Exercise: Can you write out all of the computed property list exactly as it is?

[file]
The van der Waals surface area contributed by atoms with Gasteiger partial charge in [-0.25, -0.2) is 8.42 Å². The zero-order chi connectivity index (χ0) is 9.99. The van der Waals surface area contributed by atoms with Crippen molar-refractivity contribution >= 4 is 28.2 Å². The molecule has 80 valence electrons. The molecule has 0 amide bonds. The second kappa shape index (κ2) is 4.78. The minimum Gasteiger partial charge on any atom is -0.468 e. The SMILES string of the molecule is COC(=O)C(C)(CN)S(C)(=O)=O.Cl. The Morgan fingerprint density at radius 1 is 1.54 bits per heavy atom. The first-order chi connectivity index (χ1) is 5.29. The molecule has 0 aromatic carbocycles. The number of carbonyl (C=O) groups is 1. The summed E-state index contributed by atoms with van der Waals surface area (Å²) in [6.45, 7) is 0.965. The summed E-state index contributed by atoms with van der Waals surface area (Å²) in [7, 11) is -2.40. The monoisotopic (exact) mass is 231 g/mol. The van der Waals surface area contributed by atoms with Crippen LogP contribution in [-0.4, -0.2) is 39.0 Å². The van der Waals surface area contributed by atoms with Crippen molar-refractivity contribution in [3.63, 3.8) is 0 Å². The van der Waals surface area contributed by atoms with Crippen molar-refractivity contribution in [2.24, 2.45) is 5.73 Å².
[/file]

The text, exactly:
The van der Waals surface area contributed by atoms with Gasteiger partial charge in [-0.25, -0.2) is 8.42 Å². The zero-order chi connectivity index (χ0) is 9.99. The van der Waals surface area contributed by atoms with Crippen molar-refractivity contribution >= 4 is 28.2 Å². The molecule has 80 valence electrons. The molecule has 0 amide bonds. The second kappa shape index (κ2) is 4.78. The minimum Gasteiger partial charge on any atom is -0.468 e. The SMILES string of the molecule is COC(=O)C(C)(CN)S(C)(=O)=O.Cl. The Morgan fingerprint density at radius 1 is 1.54 bits per heavy atom. The first-order chi connectivity index (χ1) is 5.29. The molecule has 0 aromatic carbocycles. The number of carbonyl (C=O) groups is 1. The summed E-state index contributed by atoms with van der Waals surface area (Å²) in [6.45, 7) is 0.965. The summed E-state index contributed by atoms with van der Waals surface area (Å²) in [7, 11) is -2.40. The monoisotopic (exact) mass is 231 g/mol. The van der Waals surface area contributed by atoms with Crippen LogP contribution in [-0.4, -0.2) is 39.0 Å². The van der Waals surface area contributed by atoms with Crippen molar-refractivity contribution in [3.63, 3.8) is 0 Å². The van der Waals surface area contributed by atoms with Crippen molar-refractivity contribution in [2.24, 2.45) is 5.73 Å².